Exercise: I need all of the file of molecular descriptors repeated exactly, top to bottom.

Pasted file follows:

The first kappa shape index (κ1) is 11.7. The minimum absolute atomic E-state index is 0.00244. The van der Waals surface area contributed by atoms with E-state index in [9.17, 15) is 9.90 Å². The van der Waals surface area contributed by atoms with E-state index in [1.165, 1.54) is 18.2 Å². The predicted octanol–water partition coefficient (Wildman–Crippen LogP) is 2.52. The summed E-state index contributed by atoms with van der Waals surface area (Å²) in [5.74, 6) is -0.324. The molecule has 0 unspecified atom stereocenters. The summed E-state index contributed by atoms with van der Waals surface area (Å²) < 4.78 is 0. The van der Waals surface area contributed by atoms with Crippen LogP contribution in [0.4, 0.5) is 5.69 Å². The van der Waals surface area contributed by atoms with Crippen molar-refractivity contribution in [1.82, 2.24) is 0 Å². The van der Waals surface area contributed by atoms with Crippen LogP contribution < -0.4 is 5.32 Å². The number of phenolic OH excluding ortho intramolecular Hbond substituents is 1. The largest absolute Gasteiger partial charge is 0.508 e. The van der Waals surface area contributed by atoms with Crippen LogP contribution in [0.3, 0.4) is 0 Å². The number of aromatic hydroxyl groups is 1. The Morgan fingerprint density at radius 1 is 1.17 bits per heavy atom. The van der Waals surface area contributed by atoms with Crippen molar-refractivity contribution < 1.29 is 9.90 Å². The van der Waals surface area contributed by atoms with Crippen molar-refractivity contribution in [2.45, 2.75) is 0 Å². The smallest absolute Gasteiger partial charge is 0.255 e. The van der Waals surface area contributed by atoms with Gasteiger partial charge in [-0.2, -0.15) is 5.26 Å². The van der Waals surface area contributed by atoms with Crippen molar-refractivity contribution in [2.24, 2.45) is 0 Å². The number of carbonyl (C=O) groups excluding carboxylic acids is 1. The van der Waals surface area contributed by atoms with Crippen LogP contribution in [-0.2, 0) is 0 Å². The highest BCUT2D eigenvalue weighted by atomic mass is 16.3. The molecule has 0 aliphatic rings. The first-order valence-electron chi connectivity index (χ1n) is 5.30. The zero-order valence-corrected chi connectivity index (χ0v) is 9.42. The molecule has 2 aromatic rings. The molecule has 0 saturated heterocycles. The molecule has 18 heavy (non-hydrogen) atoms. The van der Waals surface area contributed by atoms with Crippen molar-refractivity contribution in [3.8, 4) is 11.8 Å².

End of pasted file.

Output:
The first kappa shape index (κ1) is 11.7. The minimum absolute atomic E-state index is 0.00244. The van der Waals surface area contributed by atoms with E-state index in [9.17, 15) is 9.90 Å². The van der Waals surface area contributed by atoms with E-state index in [1.165, 1.54) is 18.2 Å². The predicted octanol–water partition coefficient (Wildman–Crippen LogP) is 2.52. The summed E-state index contributed by atoms with van der Waals surface area (Å²) in [5.74, 6) is -0.324. The molecule has 0 unspecified atom stereocenters. The summed E-state index contributed by atoms with van der Waals surface area (Å²) < 4.78 is 0. The van der Waals surface area contributed by atoms with Crippen LogP contribution in [0.4, 0.5) is 5.69 Å². The van der Waals surface area contributed by atoms with Crippen molar-refractivity contribution in [1.82, 2.24) is 0 Å². The van der Waals surface area contributed by atoms with Crippen LogP contribution < -0.4 is 5.32 Å². The number of phenolic OH excluding ortho intramolecular Hbond substituents is 1. The largest absolute Gasteiger partial charge is 0.508 e. The van der Waals surface area contributed by atoms with Crippen LogP contribution in [0.3, 0.4) is 0 Å². The number of aromatic hydroxyl groups is 1. The Morgan fingerprint density at radius 1 is 1.17 bits per heavy atom. The van der Waals surface area contributed by atoms with Crippen molar-refractivity contribution < 1.29 is 9.90 Å². The van der Waals surface area contributed by atoms with Crippen molar-refractivity contribution in [2.45, 2.75) is 0 Å². The smallest absolute Gasteiger partial charge is 0.255 e. The van der Waals surface area contributed by atoms with Gasteiger partial charge in [-0.2, -0.15) is 5.26 Å². The van der Waals surface area contributed by atoms with Crippen molar-refractivity contribution in [2.24, 2.45) is 0 Å². The number of carbonyl (C=O) groups excluding carboxylic acids is 1. The van der Waals surface area contributed by atoms with Crippen LogP contribution in [-0.2, 0) is 0 Å². The highest BCUT2D eigenvalue weighted by atomic mass is 16.3. The molecule has 0 aliphatic rings. The first-order valence-electron chi connectivity index (χ1n) is 5.30. The zero-order valence-corrected chi connectivity index (χ0v) is 9.42. The molecule has 2 aromatic rings. The molecule has 0 saturated heterocycles. The molecule has 18 heavy (non-hydrogen) atoms. The van der Waals surface area contributed by atoms with Crippen molar-refractivity contribution in [3.8, 4) is 11.8 Å².